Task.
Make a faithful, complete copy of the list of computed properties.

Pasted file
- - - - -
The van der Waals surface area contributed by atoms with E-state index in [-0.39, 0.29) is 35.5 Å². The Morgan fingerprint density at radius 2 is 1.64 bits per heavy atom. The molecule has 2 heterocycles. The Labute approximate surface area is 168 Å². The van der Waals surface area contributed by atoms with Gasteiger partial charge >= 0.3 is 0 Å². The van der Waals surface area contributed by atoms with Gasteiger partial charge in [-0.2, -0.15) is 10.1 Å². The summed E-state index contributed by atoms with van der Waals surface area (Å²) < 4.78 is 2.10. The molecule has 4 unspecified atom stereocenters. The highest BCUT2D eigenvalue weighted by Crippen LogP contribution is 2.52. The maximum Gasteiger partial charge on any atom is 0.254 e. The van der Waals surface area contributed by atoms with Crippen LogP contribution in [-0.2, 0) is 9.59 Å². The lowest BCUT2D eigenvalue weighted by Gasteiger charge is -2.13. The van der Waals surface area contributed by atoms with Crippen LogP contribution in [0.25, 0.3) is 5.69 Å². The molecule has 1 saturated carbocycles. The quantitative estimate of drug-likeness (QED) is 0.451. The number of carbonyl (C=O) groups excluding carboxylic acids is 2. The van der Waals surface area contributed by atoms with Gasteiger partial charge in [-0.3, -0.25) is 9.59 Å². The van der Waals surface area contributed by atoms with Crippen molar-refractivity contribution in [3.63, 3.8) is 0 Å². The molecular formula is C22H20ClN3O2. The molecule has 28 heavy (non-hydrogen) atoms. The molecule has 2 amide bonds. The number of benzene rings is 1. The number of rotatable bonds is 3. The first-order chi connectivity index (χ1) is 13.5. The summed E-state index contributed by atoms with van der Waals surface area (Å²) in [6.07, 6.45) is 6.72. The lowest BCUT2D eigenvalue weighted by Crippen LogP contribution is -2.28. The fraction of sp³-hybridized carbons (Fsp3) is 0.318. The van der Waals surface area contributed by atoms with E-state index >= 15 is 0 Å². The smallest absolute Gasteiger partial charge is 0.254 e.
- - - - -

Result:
The van der Waals surface area contributed by atoms with E-state index in [-0.39, 0.29) is 35.5 Å². The Morgan fingerprint density at radius 2 is 1.64 bits per heavy atom. The molecule has 2 heterocycles. The Labute approximate surface area is 168 Å². The van der Waals surface area contributed by atoms with Gasteiger partial charge >= 0.3 is 0 Å². The van der Waals surface area contributed by atoms with Gasteiger partial charge in [-0.2, -0.15) is 10.1 Å². The summed E-state index contributed by atoms with van der Waals surface area (Å²) < 4.78 is 2.10. The molecule has 4 unspecified atom stereocenters. The highest BCUT2D eigenvalue weighted by Crippen LogP contribution is 2.52. The maximum Gasteiger partial charge on any atom is 0.254 e. The van der Waals surface area contributed by atoms with Crippen LogP contribution in [-0.2, 0) is 9.59 Å². The lowest BCUT2D eigenvalue weighted by Gasteiger charge is -2.13. The van der Waals surface area contributed by atoms with Crippen LogP contribution in [0.25, 0.3) is 5.69 Å². The molecule has 1 saturated carbocycles. The quantitative estimate of drug-likeness (QED) is 0.451. The number of carbonyl (C=O) groups excluding carboxylic acids is 2. The van der Waals surface area contributed by atoms with Gasteiger partial charge in [-0.3, -0.25) is 9.59 Å². The van der Waals surface area contributed by atoms with Crippen molar-refractivity contribution in [3.63, 3.8) is 0 Å². The molecular formula is C22H20ClN3O2. The molecule has 28 heavy (non-hydrogen) atoms. The molecule has 2 amide bonds. The number of benzene rings is 1. The number of rotatable bonds is 3. The first-order chi connectivity index (χ1) is 13.5. The summed E-state index contributed by atoms with van der Waals surface area (Å²) in [6.07, 6.45) is 6.72. The lowest BCUT2D eigenvalue weighted by Crippen LogP contribution is -2.28. The fraction of sp³-hybridized carbons (Fsp3) is 0.318. The van der Waals surface area contributed by atoms with E-state index >= 15 is 0 Å². The smallest absolute Gasteiger partial charge is 0.254 e.